Diesel-Powered Pickup Truck Beats Big Rig On This Snowy Highway

Truck YeahThe trucks are good!

Highway 490 around Rochester, New York was absolutely inundated with snow this week with everything from buses to big rigs getting stuck and stopping plows. As we always love to see; some good samaritans went above and beyond their truck’s tow rating to get people going again.

Chris Johnson, identified on this Time Warner News broadcast as a local welder, apparently hooked his diesel Ford F-250 to a few vehicles to pull them out of bogs—including this Freightliner big rig and its trailer, which the Power Stroke-powered pickup truck seemed to actually extract pretty easily.

You can skip straight to 01:10 if you want to see the pull but bypass all the great commentary local news so loves to deliver; (“What’s it like being stuck out here in traffic?”).

If that big rig were loaded, it could have weighted close to 80,000 pounds. The Ford looks to be about 15 years old, which means it probably would have weighed around 6,000 pounds been rated to tow 12,500 pounds or less.


Of course whether it was built before or after 2003 would make a big difference; that year, the truck switched from a 7.3-liter engine to a 6.0 with about 100 more horsepower. Both Ford diesel engines were made by International.

But whatever. I think we all understand that the important takeaway here is: smaller truck pulling bigger truck always equals awesome. I might not try this too many times, though. New York state road salt would have been hard on that pickup’s frame in the last 10-plus years.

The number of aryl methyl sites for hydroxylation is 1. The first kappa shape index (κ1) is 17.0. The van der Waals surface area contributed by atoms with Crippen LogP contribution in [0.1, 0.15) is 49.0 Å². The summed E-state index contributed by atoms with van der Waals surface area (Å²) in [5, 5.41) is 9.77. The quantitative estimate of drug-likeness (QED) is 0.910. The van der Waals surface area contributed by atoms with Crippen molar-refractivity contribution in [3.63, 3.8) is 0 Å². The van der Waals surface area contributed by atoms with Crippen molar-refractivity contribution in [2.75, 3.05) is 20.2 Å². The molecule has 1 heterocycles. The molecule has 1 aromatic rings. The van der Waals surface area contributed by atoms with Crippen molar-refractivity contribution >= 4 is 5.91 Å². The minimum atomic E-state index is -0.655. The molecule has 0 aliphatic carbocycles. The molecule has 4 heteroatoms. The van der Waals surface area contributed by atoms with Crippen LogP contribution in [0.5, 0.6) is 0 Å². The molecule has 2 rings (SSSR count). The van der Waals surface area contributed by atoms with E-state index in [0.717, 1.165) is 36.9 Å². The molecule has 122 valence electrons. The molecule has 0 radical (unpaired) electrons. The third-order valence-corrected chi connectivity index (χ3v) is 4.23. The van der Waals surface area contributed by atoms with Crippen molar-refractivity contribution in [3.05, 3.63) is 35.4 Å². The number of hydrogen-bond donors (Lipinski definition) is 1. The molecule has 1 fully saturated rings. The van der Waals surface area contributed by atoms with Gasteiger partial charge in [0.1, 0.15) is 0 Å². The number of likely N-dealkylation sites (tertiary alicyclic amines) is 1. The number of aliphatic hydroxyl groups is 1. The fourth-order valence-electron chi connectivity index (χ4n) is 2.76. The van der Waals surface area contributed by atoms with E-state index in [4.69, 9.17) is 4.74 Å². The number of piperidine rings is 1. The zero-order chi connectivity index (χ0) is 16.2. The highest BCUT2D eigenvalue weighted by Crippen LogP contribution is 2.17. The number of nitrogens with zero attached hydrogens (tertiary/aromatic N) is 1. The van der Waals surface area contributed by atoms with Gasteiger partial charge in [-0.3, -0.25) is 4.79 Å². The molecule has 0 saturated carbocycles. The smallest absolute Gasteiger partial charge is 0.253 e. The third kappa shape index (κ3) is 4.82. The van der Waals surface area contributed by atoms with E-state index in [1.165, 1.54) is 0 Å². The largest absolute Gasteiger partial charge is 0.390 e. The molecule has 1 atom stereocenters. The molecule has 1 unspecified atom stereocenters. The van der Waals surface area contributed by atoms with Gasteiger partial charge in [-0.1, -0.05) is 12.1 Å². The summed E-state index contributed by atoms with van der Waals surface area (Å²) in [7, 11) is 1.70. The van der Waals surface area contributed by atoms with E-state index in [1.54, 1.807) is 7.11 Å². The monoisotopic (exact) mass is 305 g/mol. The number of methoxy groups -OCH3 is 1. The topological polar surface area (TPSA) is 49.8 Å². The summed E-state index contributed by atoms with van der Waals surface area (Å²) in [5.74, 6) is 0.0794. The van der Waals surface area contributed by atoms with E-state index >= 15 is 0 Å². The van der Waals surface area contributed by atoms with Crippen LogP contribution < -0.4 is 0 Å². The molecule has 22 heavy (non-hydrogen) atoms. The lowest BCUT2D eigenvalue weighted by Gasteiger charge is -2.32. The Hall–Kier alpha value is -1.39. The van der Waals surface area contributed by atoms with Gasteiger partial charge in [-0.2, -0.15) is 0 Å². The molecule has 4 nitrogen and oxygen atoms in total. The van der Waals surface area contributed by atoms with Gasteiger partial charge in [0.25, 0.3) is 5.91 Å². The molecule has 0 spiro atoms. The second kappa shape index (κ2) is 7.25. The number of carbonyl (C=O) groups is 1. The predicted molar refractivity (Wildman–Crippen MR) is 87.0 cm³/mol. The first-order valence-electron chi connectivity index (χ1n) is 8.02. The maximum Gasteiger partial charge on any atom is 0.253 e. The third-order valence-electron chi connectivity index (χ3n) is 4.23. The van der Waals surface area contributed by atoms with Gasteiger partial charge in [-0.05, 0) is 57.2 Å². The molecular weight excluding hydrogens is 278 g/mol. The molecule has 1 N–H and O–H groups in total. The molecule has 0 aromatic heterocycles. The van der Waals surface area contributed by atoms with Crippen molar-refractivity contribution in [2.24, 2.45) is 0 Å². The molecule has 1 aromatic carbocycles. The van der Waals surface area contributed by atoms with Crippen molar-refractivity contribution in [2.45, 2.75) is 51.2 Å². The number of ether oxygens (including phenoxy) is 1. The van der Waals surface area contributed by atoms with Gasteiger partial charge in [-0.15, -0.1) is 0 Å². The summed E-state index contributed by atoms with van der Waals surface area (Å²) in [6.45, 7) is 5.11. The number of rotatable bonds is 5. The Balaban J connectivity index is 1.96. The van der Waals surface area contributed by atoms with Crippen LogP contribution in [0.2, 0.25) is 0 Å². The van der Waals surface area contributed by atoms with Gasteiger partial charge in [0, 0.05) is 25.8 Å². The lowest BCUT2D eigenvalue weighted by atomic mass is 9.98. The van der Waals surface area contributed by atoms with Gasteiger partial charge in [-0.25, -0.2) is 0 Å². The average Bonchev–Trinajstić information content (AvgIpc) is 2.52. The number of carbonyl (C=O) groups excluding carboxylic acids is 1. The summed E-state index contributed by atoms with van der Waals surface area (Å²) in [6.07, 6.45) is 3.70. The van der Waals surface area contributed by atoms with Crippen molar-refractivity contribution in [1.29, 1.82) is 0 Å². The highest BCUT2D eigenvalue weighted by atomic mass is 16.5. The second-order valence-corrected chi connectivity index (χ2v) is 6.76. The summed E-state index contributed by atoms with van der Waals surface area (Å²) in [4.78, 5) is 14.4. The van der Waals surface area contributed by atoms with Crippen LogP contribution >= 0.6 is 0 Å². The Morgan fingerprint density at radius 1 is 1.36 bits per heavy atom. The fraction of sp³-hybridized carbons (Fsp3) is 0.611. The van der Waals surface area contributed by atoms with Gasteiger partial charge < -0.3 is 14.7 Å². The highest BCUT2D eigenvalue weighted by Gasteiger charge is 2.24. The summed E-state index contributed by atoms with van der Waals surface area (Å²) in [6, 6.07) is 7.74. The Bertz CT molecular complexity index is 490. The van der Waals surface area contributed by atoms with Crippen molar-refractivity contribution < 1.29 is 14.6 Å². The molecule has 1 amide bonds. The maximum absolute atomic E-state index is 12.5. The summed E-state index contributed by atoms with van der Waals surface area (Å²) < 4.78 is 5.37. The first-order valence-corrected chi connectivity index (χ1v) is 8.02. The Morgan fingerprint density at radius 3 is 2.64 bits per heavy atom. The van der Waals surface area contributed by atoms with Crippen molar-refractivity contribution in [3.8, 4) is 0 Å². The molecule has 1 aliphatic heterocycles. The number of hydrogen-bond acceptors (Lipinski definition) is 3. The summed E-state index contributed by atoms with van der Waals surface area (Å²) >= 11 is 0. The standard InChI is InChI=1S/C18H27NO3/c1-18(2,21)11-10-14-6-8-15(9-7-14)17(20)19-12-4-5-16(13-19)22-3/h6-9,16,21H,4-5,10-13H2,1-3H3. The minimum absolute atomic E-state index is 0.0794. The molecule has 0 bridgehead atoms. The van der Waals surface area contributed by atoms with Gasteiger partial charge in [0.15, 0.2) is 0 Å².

Contact the author at andrew@jalopnik.com.

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Dr. Strangegun

Eh, the truck is going to be fine

That rig may weigh 80klbs but it’s also exerting it’s own forward thrust, and the F250 isn’t able to give it’s full tractive effort either. I can’t say how *much* force it’s contributing, but you also have to remember that a tow rating is based largely on stability concerns and braking ability, not outright pulling force.

It works not because the F250 is pulling 80Klbs, it works because it’s giving an extra 10Klbs (guessing) of force in a useable direction and actually steering the rig away out of the low traction area into where it’s own tires can get some more grip and start working again.

The proof would be what’s used for the towing attachment... there’s no way in hell what they’re using would take the full 80,000 pound load, nor would you expect the attachment points to survive.